Too often in the New Age spiritual community, supposed “spiritual” behaviors become a surrogate for an individual’s conscious development. Mala beads, yoga poses on the beach, and meditation decor all become how one displays their commitment to the path of conscious awareness, especially if it’s documented on well-curated social media pages.
But what does it even mean to be spiritual? Does being a spiritual person mean that you don’t consume sugar or meat? Does it mean that you only date certain kinds of people? Does it mean that you meditate an hour every day and those that don't aren't as spiritual as you?
Of course not. We all have our own experiences of spirituality but it is important to understand that spirituality is first and foremost inherent in our own conscious experiences. No external experience, even meditation, gives rise to spirituality; but rather, our spirituality is a pre-condition to witnessing our current state. This means that even sitting on the toilet taking a dump can be a spiritual endeavor. Sitting in traffic can be a spiritual exercise. Watching the gallons tick away at the gas pump can be a trigger for awakened consciousness.
Ordinary spirituality is the bulk of our spiritual experience. Since most of us aren't donning monk's robes and going off on silent retreat to examine the nature of our minds, we are left living out our day to day lives doing ordinary things. Once we understand that it's not the things we do that make us spiritual, but the quality of consciousness we bring to the present moment, we start developing a flexibility in our spirituality. We start recognizing the ego's identification with so-called spiritual pursuits. We release ourselves from the lure of the New Age spirituality movement that often seems like it's more about profit and marketing than it is about helping people uncover the true nature of the Self.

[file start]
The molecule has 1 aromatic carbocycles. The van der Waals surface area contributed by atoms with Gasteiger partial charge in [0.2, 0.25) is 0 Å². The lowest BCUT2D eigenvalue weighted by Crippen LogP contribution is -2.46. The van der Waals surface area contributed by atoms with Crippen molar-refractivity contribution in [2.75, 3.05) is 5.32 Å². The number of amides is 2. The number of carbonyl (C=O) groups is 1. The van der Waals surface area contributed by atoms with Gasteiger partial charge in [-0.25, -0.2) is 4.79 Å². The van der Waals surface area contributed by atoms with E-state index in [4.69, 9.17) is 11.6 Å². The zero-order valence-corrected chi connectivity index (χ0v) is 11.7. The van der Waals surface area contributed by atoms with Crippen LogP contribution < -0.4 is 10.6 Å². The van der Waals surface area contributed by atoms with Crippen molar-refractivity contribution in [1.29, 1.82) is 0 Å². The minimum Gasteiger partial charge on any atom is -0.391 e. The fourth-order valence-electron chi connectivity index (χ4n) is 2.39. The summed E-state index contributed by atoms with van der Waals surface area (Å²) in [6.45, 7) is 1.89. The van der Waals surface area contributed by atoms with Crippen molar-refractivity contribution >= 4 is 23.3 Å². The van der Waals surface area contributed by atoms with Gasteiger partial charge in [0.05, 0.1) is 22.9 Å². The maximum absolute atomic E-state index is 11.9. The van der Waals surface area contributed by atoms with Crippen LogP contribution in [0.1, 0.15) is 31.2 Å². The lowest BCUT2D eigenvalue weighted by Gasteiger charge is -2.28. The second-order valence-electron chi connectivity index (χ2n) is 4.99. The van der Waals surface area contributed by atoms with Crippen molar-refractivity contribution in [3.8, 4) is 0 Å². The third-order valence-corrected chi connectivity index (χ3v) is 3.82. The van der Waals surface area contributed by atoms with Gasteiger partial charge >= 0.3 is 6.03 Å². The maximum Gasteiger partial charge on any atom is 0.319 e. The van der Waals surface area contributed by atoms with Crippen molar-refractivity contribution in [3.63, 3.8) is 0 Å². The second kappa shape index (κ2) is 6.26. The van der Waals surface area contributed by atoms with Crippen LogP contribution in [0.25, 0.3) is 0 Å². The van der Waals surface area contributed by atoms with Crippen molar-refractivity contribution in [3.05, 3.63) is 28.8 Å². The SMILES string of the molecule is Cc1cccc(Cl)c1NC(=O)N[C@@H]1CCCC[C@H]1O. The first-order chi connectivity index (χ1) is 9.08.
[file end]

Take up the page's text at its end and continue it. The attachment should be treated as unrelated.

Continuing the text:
All one needs is the ability to be present with the mind. The mind is like a laboratory and consciousness is an impartial observer of what occurs there. However our thoughts are directed, we begin to see that they not only arise of their own accord, but that we can't even predict what our next thought will be. That tells us that our thoughts function independently of consciousness. We can be aware of them or not, but they are always there, often out of our own control. What is in our control, though, is the process of identification with the thoughts themselves. We can observe a pattern of thought, recognize when identification occurs, and become curious enough to investigate what is ultimately true about our experience.
Embracing ordinary spirituality is a practice in recognizing external conditioning in all it's forms. It's not to judge the conditioning, but rather to see it for what it is, so that we don't confuse conditioning for the Self. This first step is the only hope we have of being able to witness if a "Self" even exists....and it is this, the vanishing of who we think we are, that is the only consistent experience of consciousness itself.